Naturally, though, with trends a constant topic, we couldn’t help test this on beer styles.
For example, does it map to the rise of hazy IPA? We definitely remember it seeming indecent and think we can now discern it’s decent into dowdiness.
Or 20th century dark mild, maybe? We’ll, not so clearly, because it reigned for years, even decades. But we could adapt Laver’s commentary on Victoriana:
Thirty years ago mild was only admired by the extremely naïve and old-fashioned; today, it is only admired by the extremely sophisticated and up to date. Thirty years ago CAMRA was thought eccentric, and even a little perverse, to take an interest in weak, sweet, dark beer. Today beers of this kind are the prize pieces in cultivated taprooms.
Mild might be in the romantic or charming phase, then.
This works best for specific sub-styles and trends, though. IPA? Too broad. West Coast IPA? Maybe.
And for beer, in 2019, Laver’s language isn’t quite right. Maybe this is better:
Ridiculous | 10 years before its time Bold | 5 years before Hyped | 1 year before Hip | ‘Current Fashion’ Mainstream | 1 year after its time Boring | 10 years after Interesting | 50 years after Classic | 70 years +
And Ian Webster tells us where to drink in that great pilgrimage place of British brewing, Burton upon Trent.
A bit of pub ownership news:Stonegate has bought Ei Group (formerly Enterprise Inns). This adds 4,000 pubs to the Stonegate estate making it the largest in the UK. Never heard of Stonegate? Not many people have. It operates through sub-brands and tends to keep its name off fascias and in-pub collateral.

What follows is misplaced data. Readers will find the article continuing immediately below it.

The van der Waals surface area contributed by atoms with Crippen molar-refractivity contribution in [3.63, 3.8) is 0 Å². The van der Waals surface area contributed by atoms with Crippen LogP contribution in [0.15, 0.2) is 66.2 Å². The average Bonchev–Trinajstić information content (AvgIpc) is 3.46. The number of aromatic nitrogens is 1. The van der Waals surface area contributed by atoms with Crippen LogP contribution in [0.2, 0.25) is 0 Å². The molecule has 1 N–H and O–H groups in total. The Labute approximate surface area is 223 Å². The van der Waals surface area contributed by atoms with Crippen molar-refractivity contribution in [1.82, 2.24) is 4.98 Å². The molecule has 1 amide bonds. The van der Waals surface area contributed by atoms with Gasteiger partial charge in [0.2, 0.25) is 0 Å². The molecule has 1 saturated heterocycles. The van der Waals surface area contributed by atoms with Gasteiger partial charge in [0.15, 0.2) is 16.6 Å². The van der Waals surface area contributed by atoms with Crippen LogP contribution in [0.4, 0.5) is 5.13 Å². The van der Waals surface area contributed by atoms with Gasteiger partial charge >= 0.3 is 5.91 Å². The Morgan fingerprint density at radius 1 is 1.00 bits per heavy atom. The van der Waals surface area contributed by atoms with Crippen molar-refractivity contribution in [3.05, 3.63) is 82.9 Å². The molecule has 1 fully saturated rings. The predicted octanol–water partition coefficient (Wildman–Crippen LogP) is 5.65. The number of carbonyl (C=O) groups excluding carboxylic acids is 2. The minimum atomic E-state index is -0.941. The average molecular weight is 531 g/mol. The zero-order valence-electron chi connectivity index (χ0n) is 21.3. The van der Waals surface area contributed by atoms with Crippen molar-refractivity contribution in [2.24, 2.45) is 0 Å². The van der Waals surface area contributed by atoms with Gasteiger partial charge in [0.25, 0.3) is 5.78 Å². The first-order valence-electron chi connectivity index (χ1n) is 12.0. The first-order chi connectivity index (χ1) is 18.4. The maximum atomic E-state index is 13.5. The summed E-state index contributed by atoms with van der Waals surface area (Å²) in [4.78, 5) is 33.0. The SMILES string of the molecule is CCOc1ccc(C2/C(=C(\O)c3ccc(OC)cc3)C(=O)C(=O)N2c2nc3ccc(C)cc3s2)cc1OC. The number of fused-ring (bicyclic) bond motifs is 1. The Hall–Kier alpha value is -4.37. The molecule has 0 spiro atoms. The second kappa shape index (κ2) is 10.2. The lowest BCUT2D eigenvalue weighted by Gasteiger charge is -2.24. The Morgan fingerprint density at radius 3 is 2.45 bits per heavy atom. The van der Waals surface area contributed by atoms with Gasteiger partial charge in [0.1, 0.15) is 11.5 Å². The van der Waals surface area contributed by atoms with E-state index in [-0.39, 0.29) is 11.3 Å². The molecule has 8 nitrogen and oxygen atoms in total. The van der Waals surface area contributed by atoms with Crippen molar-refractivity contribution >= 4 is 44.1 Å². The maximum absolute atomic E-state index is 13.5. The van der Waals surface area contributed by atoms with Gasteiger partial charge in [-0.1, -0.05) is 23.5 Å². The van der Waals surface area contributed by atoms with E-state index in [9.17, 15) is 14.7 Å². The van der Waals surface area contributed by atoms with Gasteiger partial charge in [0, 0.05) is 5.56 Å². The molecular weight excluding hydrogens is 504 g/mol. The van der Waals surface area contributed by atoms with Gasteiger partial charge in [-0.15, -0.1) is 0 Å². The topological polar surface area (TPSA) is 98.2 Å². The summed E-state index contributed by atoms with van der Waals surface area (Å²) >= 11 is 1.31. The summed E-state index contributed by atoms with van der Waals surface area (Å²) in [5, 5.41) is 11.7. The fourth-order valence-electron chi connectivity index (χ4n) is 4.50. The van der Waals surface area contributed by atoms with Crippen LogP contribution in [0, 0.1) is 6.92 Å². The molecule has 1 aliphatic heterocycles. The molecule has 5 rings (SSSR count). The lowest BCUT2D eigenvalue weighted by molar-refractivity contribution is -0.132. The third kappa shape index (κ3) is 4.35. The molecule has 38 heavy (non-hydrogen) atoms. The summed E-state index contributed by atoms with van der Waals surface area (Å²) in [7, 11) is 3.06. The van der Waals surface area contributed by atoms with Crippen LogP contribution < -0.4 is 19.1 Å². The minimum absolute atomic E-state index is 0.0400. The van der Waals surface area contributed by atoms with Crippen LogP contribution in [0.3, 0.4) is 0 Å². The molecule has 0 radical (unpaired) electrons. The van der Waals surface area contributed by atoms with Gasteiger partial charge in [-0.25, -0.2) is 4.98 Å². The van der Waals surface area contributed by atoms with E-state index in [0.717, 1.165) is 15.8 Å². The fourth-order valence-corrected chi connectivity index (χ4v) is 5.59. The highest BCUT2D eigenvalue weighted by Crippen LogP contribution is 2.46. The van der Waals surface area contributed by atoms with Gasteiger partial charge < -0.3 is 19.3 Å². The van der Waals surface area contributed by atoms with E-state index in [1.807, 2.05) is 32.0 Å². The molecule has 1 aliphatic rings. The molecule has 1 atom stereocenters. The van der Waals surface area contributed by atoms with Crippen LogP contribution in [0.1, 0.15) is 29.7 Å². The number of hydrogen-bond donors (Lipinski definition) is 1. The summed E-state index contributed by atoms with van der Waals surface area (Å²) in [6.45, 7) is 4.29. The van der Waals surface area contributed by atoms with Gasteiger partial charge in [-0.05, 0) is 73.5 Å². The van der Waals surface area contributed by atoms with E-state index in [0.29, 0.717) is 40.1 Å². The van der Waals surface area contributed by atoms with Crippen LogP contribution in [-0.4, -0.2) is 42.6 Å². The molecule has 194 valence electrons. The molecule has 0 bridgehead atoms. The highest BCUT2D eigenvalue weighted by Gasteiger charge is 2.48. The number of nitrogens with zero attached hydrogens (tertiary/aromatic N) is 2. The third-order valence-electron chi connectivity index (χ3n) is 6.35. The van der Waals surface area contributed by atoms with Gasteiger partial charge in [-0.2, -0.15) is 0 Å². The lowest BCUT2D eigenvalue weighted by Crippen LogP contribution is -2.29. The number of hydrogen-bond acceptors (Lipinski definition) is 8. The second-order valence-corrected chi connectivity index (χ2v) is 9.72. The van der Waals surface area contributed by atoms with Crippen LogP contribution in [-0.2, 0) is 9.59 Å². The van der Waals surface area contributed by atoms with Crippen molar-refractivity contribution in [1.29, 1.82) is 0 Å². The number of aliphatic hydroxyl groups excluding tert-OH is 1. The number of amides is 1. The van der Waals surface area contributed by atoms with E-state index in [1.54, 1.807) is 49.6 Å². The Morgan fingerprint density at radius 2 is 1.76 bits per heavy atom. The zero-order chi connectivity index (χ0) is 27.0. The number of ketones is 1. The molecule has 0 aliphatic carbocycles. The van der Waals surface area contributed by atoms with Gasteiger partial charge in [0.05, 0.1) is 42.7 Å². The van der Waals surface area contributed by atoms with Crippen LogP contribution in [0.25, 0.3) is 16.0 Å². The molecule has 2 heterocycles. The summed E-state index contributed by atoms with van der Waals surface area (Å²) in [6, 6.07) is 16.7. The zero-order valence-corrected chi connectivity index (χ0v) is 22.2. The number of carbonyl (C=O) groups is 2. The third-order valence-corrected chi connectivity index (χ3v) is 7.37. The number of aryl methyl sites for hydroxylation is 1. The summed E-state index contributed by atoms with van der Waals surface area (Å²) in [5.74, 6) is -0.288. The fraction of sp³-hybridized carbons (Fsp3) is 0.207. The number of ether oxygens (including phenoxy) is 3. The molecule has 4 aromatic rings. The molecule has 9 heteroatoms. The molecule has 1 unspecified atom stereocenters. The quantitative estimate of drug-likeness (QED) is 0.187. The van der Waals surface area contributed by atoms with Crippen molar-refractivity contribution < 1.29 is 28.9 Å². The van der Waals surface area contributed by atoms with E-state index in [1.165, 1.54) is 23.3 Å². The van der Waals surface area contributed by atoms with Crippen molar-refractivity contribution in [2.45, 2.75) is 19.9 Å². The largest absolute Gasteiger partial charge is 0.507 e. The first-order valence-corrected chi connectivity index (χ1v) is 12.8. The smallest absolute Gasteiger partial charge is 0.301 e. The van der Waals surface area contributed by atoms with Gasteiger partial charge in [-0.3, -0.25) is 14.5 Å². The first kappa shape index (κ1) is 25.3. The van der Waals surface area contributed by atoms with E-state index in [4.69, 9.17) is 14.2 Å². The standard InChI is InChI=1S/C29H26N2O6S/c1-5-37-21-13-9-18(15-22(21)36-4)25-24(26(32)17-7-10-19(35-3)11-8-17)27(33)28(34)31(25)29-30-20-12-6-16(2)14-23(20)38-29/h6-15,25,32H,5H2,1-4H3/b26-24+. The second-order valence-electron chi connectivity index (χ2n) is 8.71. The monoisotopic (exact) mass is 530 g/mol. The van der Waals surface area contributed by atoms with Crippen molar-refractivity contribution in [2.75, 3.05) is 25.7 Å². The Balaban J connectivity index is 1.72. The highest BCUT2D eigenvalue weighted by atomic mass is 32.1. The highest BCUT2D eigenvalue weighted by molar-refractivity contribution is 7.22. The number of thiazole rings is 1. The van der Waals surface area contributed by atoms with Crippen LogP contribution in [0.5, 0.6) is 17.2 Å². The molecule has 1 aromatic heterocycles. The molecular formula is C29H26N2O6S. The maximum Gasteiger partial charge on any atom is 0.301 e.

Compare [1990s lager ads] to recent advertising by Maltsmiths—a pseudo-craft sub brand invented by the marketing masterminds at Dutch multinational, Heineken—and you’ll see something quite different. In its advertising there is no nod to the provenance of its ingredients or the brewery in Scotland where it is made. Instead we see a young, female brewer, cartwheeling over hose pipes and around fermentation vessels seemingly in celebration of the beer’s very existence. Honestly, if health and safety got wind of this there’d be hell to pay.
For Deserter Tristan Parker has written about the history and present incarnation of The Fellowship at Bellingham, south London – a pub we studied for 20th Century Pub and visited during its final days as a half-derelict, quiet, down-at-heel boozer. These days, though…
Locals seemed understandably pleased to have a buzzy new pub, as what felt like most of Bellingham appeared to be inside. This was a good sign: The Fellowship was redeveloped to serve the community and on day one that’s exactly what it was doing. Let’s hope that continues… Inside, it’s a vast space that still retains some of the look of the old venue, plus a bit of kooky art and kitsch wallpaper here and there. Reminders of the pub’s past also adorn the walls, including boxing gloves and photos of ‘Our ’Enry’ battling Ali.
Meanwhile, Jane Peyton has been hanging out at The Blackfriar, a famous Victorian-Edwardian pub just beyond the boundary of the City of London, and expresses great enthusiasm for its over-the-top 1905 decorative scheme: